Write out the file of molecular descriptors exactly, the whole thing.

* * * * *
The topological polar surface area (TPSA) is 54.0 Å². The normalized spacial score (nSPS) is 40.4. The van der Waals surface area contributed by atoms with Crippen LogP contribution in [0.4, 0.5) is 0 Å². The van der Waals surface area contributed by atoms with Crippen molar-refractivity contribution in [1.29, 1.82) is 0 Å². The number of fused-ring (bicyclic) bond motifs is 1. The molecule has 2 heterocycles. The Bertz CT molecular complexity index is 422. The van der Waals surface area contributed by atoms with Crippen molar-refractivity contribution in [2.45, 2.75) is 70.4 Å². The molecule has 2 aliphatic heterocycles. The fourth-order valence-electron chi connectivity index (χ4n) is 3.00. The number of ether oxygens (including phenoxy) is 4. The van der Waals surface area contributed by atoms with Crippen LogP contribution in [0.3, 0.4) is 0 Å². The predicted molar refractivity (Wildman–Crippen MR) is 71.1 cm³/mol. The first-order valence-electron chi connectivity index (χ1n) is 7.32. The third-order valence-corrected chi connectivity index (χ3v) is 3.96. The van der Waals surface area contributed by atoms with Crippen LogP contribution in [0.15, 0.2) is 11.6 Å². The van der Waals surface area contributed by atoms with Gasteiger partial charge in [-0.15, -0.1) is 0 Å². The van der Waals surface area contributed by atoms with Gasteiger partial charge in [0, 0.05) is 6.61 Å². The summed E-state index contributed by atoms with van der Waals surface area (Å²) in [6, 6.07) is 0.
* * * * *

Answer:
The topological polar surface area (TPSA) is 54.0 Å². The normalized spacial score (nSPS) is 40.4. The van der Waals surface area contributed by atoms with Crippen LogP contribution in [0.4, 0.5) is 0 Å². The van der Waals surface area contributed by atoms with Crippen molar-refractivity contribution in [1.29, 1.82) is 0 Å². The number of fused-ring (bicyclic) bond motifs is 1. The molecule has 2 heterocycles. The Bertz CT molecular complexity index is 422. The van der Waals surface area contributed by atoms with Crippen molar-refractivity contribution in [2.45, 2.75) is 70.4 Å². The molecule has 2 aliphatic heterocycles. The fourth-order valence-electron chi connectivity index (χ4n) is 3.00. The number of ether oxygens (including phenoxy) is 4. The van der Waals surface area contributed by atoms with Crippen LogP contribution in [0.3, 0.4) is 0 Å². The predicted molar refractivity (Wildman–Crippen MR) is 71.1 cm³/mol. The first-order valence-electron chi connectivity index (χ1n) is 7.32. The third-order valence-corrected chi connectivity index (χ3v) is 3.96. The van der Waals surface area contributed by atoms with Crippen LogP contribution in [0.15, 0.2) is 11.6 Å². The van der Waals surface area contributed by atoms with Gasteiger partial charge in [-0.15, -0.1) is 0 Å². The van der Waals surface area contributed by atoms with Gasteiger partial charge in [0, 0.05) is 6.61 Å². The summed E-state index contributed by atoms with van der Waals surface area (Å²) in [6, 6.07) is 0.